The European Commission said it also sent letters to banks in virtually all of the 11 nations demanding information on their tariffs. The move is the most dramatic evidence yet of concern in Brussels that consumers are not benefiting from one of the main selling points of the euro - the locking of exchange rates.
Karel Van Miert, Europe's Competition Commissioner, was seeking evidence to support claims of collusion and anti-competitive behaviour among banks. Mr Van Miert told journalists that the banks raided were Deutsche Bank AG, Dresdner Bank AG, Credit Agricole, Societe Generale, Banca Commerciale Italiana, Cassa di Risparmio delle Province Lombarde SpA, Banco Bilbao Vizcaya SA and Argentaria Corp Bancaria de Espana SA.
The commission added that the investigators were "not made especially welcome in some places", citing France as an example. Since January the commission had, he said, received indications that "some kind of concertation" was taking place, perhaps through national banking associations and at the European level.
Mr Van Miert added that he singled out the eight banks that were raided because "a choice had to be made" and there was a "likelihood" evidence would be found.
Transaction charges have become especially controversial because the advent of the euro has ended the publication of different rates for buyers and sellers. Banks argue that the differential between the two rates allowed them to make a profit from the transaction - something that now has to be done solely through commission charges. However, investigations by members of the European Parliament suggest some commissions have been as high as 3.75 per cent.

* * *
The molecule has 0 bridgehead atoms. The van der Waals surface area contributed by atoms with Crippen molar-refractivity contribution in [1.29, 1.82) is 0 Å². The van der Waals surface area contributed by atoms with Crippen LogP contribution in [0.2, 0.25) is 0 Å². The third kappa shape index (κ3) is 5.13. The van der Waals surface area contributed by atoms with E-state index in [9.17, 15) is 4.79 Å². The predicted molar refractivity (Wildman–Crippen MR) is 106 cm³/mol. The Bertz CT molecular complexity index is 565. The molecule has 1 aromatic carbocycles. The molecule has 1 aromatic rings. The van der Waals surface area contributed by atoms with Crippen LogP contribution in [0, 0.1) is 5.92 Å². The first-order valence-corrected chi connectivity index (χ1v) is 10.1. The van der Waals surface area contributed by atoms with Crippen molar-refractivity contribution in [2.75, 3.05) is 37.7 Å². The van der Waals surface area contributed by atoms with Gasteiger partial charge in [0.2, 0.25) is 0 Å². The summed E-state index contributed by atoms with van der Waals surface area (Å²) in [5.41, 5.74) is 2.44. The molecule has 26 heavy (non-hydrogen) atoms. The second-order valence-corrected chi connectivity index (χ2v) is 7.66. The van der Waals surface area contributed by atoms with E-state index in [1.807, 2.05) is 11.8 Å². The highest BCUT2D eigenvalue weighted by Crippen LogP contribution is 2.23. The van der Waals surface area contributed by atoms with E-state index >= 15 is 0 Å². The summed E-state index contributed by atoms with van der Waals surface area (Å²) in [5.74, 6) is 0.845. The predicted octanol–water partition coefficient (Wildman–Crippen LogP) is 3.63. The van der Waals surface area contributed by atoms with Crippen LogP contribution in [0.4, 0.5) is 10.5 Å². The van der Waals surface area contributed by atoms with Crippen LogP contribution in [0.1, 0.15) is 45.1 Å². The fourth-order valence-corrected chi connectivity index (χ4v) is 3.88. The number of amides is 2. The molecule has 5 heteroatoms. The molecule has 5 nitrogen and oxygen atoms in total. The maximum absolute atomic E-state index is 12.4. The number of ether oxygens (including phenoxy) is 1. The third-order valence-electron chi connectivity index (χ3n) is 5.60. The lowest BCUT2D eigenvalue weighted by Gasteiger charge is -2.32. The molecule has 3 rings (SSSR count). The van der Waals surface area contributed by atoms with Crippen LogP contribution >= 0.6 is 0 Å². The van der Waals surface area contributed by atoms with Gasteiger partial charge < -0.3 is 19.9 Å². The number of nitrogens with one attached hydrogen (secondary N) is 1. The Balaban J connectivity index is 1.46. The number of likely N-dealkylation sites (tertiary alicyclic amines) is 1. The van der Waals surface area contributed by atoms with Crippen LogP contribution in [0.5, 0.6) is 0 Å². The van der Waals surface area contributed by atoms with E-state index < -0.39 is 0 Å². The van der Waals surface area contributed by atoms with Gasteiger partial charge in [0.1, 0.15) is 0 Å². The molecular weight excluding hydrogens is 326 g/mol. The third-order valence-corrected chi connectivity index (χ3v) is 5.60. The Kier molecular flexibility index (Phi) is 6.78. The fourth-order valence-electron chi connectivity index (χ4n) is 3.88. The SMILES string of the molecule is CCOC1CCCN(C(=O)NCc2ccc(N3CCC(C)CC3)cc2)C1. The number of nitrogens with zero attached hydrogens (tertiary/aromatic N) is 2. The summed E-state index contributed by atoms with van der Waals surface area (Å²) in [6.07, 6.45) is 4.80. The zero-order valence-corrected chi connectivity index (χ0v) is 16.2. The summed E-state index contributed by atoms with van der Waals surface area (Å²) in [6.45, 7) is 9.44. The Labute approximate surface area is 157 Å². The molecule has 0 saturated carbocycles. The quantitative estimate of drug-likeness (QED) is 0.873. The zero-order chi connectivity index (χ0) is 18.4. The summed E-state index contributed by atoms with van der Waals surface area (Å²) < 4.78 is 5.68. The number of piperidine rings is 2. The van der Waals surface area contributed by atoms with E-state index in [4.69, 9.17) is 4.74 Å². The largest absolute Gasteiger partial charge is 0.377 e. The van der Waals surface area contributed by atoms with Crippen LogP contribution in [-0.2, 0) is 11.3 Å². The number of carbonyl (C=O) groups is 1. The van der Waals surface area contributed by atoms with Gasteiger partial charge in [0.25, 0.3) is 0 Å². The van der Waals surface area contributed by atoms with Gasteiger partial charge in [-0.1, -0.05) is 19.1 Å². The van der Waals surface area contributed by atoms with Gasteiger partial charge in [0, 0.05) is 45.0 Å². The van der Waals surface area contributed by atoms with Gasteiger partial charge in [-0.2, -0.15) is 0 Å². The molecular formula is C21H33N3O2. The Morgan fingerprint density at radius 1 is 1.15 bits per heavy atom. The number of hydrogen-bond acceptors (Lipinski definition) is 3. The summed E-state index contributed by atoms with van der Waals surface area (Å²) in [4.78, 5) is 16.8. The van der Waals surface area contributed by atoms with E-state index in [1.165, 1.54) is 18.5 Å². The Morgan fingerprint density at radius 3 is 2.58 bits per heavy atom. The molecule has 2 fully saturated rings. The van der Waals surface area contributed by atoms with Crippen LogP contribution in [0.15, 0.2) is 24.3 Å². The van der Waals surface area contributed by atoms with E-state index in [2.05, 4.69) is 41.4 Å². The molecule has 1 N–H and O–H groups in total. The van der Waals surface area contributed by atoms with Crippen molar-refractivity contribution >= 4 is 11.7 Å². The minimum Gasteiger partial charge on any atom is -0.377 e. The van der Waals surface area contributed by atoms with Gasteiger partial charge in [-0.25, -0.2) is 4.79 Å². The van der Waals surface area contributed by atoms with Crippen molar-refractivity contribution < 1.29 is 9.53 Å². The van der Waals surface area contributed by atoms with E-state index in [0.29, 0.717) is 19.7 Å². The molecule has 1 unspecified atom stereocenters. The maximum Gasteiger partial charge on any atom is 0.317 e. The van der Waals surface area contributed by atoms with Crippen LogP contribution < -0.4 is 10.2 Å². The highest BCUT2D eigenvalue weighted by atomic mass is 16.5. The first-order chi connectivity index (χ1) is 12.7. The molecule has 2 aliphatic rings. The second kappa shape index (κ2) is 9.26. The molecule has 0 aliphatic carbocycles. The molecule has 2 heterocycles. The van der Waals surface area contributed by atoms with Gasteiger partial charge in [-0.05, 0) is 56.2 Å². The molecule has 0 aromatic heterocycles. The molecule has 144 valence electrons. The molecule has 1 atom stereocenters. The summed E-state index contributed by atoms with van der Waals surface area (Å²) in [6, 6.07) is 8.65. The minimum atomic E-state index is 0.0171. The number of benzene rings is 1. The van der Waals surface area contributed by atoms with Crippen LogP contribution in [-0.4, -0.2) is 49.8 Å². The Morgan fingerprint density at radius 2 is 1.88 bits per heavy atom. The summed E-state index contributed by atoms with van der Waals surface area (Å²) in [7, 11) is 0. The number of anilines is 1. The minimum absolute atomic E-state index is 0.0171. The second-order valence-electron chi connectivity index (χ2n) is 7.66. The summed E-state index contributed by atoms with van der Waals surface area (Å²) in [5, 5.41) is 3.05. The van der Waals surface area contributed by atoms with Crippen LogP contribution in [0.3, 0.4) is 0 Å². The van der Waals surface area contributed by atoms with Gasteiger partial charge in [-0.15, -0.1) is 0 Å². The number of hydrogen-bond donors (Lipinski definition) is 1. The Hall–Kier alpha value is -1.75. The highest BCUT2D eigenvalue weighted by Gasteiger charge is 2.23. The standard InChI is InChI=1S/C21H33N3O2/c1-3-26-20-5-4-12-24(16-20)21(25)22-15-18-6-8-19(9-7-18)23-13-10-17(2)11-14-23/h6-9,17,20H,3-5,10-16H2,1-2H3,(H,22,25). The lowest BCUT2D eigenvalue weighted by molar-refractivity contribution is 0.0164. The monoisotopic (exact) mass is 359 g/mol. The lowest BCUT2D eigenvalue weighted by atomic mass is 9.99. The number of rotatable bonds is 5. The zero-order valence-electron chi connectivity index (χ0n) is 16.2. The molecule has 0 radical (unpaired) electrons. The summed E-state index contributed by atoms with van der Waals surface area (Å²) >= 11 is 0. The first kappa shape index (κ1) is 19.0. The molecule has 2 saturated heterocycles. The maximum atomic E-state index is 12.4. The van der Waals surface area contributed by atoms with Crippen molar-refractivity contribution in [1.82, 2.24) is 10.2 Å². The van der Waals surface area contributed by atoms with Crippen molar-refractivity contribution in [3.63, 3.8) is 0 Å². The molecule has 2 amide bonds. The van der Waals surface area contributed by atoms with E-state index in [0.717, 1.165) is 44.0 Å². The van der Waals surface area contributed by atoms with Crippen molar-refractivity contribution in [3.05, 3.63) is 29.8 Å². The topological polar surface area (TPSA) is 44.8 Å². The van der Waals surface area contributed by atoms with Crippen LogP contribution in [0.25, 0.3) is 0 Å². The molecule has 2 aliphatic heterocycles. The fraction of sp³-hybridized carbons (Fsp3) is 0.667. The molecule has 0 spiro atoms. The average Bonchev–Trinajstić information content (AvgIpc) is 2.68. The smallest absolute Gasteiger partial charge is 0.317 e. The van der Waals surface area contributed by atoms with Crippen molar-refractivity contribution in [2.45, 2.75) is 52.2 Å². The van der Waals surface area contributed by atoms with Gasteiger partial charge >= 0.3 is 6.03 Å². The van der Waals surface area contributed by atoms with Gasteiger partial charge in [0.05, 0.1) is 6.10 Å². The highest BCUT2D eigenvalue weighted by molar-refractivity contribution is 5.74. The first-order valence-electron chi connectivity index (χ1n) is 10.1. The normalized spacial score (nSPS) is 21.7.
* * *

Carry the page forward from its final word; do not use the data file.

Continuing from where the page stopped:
A Deutsche Bank spokesman admitted that two members of the commission's anti-trust committee and one representative of the German federal anti- trust office had paid the bank an "informational" visit.
"They inquired how we determine charges for exchanging national currencies and we provided information. There was no raid," a spokesman said. The spokesman also denied the allegation, saying there had not been collusion over the charges. "The setting of our 3 per cent surcharge for currency exchanges has been a normal decision-making process," he said.
Banco Bilbao Vizcaya SA said it was confident it would be vindicated, adding that its commission charges were the minimum.
The commission is worried about the reaction of travellers in the eurozone, as they realise the benefits of the single currency are slow to materialise.